New NBS figures show Chinese production of steel and aluminium climbed to a monthly record in June. For the first half of this year, production was up across the board for steel (up 5 % y‑o-y), coal (up 5 %) and aluminium (up 9 %). China's overproduction creates problems on the international trade front, impedes the structural shift in the economy to higher productivity branches and hurts efforts to deal with air, water and soil pollution issues.
Winding down overcapacity is hindered by fears of social unrest. In 2016, it was estimated that capacity reductions would result to 1.8 million workers losing their jobs in the coal and steel industries. Officials put the number of actual job losses last year in these industries at 726,000 people. In any case, production has increased, as a lot of capacity has been idle. Construction activity supported by local governments and higher commodity prices for steel and coal have helped boost production. Unauthorised production has also increased with rising prices.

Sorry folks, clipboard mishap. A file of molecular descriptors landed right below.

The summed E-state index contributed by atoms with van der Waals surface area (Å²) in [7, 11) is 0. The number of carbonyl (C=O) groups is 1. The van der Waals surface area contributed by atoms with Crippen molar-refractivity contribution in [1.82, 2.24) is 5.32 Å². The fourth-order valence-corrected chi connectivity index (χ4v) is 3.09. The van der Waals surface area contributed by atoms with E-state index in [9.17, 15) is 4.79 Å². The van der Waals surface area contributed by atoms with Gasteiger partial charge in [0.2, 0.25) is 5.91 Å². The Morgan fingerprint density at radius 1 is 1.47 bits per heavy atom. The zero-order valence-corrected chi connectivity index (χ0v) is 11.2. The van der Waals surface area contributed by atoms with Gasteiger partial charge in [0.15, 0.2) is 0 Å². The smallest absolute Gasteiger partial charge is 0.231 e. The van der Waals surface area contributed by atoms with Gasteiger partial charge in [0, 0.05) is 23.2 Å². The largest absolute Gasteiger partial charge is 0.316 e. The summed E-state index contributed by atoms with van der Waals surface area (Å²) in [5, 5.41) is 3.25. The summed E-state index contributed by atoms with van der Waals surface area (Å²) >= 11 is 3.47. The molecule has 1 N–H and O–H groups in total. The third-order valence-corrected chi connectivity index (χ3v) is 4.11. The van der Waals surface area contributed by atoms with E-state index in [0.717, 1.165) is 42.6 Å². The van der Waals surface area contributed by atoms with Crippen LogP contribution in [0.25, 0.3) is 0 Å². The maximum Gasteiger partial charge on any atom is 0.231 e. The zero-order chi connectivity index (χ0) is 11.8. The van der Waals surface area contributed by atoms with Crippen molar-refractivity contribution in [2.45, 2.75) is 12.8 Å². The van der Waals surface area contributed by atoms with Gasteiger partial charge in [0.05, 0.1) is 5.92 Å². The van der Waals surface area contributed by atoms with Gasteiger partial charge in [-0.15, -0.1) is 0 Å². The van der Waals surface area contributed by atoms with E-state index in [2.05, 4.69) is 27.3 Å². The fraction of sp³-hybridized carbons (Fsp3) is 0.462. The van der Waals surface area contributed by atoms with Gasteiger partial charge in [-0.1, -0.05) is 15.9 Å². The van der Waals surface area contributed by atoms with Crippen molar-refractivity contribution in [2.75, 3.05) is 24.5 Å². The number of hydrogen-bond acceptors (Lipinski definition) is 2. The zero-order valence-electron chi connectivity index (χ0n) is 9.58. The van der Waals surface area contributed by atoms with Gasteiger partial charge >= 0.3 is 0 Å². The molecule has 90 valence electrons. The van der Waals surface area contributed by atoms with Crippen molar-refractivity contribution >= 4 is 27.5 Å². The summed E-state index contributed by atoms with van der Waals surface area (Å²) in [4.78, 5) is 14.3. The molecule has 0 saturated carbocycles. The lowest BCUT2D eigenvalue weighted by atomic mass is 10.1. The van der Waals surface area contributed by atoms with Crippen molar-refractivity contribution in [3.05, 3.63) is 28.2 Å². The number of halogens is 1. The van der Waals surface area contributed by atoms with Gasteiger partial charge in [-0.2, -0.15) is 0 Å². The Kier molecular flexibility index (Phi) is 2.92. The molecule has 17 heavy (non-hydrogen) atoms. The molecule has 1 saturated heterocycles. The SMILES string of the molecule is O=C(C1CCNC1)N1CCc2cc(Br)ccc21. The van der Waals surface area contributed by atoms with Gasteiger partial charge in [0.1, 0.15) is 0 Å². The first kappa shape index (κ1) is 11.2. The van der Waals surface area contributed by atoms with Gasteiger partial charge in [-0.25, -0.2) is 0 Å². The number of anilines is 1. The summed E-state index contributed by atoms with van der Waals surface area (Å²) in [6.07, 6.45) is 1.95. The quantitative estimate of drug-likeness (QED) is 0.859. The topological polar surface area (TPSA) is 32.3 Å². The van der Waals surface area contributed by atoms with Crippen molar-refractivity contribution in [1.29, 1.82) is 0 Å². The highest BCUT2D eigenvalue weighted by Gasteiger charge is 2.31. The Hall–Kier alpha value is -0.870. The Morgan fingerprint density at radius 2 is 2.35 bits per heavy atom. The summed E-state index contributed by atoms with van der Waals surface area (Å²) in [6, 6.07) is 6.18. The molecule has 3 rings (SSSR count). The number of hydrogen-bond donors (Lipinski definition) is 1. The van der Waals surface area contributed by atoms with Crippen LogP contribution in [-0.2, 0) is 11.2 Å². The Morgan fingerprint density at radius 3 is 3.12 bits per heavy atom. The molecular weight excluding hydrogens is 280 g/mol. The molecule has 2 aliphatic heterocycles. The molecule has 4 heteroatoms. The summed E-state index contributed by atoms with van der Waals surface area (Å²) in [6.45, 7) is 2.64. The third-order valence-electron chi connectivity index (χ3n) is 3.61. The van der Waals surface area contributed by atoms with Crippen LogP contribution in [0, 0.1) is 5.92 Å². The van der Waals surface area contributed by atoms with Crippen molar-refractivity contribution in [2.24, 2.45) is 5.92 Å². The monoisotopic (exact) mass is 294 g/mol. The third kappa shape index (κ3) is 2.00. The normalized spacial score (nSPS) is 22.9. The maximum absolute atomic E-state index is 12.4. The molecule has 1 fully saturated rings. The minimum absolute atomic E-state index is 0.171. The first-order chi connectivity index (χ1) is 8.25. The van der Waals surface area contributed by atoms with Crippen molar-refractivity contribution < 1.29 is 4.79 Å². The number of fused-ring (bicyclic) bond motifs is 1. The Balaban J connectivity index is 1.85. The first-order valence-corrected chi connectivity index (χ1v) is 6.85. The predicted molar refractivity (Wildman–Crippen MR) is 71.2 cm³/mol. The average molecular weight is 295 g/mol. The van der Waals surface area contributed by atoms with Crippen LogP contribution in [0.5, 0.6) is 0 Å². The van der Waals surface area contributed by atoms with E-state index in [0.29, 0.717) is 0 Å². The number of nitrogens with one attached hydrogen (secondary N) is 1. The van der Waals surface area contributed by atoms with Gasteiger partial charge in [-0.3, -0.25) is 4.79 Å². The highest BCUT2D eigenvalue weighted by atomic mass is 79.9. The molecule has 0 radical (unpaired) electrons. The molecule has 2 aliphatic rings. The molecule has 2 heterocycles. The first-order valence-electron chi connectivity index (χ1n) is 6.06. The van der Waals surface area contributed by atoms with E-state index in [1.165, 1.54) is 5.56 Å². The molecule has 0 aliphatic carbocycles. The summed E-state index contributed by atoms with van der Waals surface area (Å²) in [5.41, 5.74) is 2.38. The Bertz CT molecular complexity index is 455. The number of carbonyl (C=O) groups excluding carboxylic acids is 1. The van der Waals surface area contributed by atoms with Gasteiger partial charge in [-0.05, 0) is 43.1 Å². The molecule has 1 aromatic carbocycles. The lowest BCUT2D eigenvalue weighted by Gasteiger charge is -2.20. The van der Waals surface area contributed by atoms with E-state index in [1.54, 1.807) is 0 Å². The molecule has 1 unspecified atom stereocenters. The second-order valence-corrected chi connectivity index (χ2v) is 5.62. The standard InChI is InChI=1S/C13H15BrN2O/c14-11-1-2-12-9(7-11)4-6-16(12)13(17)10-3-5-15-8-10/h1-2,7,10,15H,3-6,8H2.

Greenpeace reports that only 24 % (20 million metric tons) of 2016 cuts in steel production capacity focused on capacity that was in use, while 60 million tons of new capacity was added through restarted mills or brand new mills.